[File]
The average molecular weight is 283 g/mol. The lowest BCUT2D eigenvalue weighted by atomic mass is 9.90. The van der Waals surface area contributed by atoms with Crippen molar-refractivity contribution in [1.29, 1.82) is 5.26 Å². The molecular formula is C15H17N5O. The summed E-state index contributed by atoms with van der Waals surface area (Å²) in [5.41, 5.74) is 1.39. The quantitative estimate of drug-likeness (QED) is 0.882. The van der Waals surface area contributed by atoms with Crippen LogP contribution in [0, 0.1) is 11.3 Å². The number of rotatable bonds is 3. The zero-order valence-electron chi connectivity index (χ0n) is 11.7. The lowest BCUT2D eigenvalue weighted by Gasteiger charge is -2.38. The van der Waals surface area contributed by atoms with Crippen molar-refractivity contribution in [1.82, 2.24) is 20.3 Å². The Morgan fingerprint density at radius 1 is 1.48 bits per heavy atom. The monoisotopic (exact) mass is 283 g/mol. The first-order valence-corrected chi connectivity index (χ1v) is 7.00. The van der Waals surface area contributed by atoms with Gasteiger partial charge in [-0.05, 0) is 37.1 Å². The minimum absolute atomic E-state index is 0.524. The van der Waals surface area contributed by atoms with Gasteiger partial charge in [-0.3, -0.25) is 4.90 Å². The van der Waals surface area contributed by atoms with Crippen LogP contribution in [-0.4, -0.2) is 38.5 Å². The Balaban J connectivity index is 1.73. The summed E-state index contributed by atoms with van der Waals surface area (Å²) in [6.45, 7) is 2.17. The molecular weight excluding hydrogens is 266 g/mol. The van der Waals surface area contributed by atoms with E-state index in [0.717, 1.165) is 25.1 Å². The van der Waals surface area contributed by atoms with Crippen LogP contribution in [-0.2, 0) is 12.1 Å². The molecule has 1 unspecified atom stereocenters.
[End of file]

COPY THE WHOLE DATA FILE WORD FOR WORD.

The average molecular weight is 283 g/mol. The lowest BCUT2D eigenvalue weighted by atomic mass is 9.90. The van der Waals surface area contributed by atoms with Crippen molar-refractivity contribution in [1.29, 1.82) is 5.26 Å². The molecular formula is C15H17N5O. The summed E-state index contributed by atoms with van der Waals surface area (Å²) in [5.41, 5.74) is 1.39. The quantitative estimate of drug-likeness (QED) is 0.882. The van der Waals surface area contributed by atoms with Crippen LogP contribution in [0, 0.1) is 11.3 Å². The number of rotatable bonds is 3. The zero-order valence-electron chi connectivity index (χ0n) is 11.7. The lowest BCUT2D eigenvalue weighted by Gasteiger charge is -2.38. The van der Waals surface area contributed by atoms with Crippen molar-refractivity contribution in [1.82, 2.24) is 20.3 Å². The Morgan fingerprint density at radius 1 is 1.48 bits per heavy atom. The monoisotopic (exact) mass is 283 g/mol. The first-order valence-corrected chi connectivity index (χ1v) is 7.00. The van der Waals surface area contributed by atoms with Gasteiger partial charge in [-0.05, 0) is 37.1 Å². The minimum absolute atomic E-state index is 0.524. The van der Waals surface area contributed by atoms with Gasteiger partial charge in [-0.3, -0.25) is 4.90 Å². The van der Waals surface area contributed by atoms with Crippen LogP contribution in [-0.4, -0.2) is 38.5 Å². The Balaban J connectivity index is 1.73. The summed E-state index contributed by atoms with van der Waals surface area (Å²) in [6.45, 7) is 2.17. The molecular weight excluding hydrogens is 266 g/mol. The van der Waals surface area contributed by atoms with E-state index in [0.717, 1.165) is 25.1 Å². The van der Waals surface area contributed by atoms with Crippen LogP contribution in [-0.2, 0) is 12.1 Å². The molecule has 1 unspecified atom stereocenters.